Leukemias especially can cause high white blood cell count due to abnormal growth patterns in their immature cells by factor sometimes described as “blast” formation leading to excess numbers with quite a significant potential for malignancy.
Diagnosis of Elevated White Blood Cell Count
A complete blood count test is used for counting different types of cells present in a sample taken from either your arm vein/harvested via needle procedure from bone marrow tissue located at pelvic bones above hip level whilst under medical supervision.
A CBC analysis shows elevated levels of neutrophils and lymphocytes consistently often together indicative of instances where there might be underlying inflammatory infections continuing with prolonged low-grade fever unnoticed by self-reporting patients.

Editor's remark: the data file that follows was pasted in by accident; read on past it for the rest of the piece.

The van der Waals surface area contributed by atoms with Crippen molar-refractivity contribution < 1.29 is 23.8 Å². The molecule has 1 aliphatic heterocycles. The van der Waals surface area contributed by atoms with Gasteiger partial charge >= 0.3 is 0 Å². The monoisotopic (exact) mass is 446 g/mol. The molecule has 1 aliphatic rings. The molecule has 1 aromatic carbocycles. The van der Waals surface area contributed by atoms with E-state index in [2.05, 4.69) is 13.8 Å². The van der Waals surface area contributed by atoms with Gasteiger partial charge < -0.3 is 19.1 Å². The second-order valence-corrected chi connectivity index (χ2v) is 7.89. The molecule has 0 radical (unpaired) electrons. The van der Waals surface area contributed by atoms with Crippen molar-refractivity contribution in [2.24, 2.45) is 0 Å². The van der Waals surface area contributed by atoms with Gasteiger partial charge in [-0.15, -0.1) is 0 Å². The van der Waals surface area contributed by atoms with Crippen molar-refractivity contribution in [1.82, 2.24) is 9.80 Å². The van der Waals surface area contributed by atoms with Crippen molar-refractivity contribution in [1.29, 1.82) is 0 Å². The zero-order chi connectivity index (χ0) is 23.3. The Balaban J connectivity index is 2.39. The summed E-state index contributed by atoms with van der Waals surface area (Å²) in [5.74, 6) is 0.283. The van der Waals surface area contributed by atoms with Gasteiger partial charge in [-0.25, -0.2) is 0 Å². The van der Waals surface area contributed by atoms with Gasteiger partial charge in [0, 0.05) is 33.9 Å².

Treatment of Elevated White Blood Cell Count
Treating high white blood cell count varies from person-to-person depending on the underlying cause and severity. If your WBC levels are elevated due to an infection, you should promptly seek medical care for a definitive evaluation or response plan tailored to treat successfully shoring up your immune defenses with proper medication that directly targets infections- like broad-spectrum antibiotics in case of bacterial infection diagnosis.
In severe cases where white cell concentration attacks healthy tissues accidentally through autoimmune reactions, replenishing shortage in elements such as iron loss may help calm inflammatory responses but most importantly management remains under life-long physician supervision due to its chronic nature.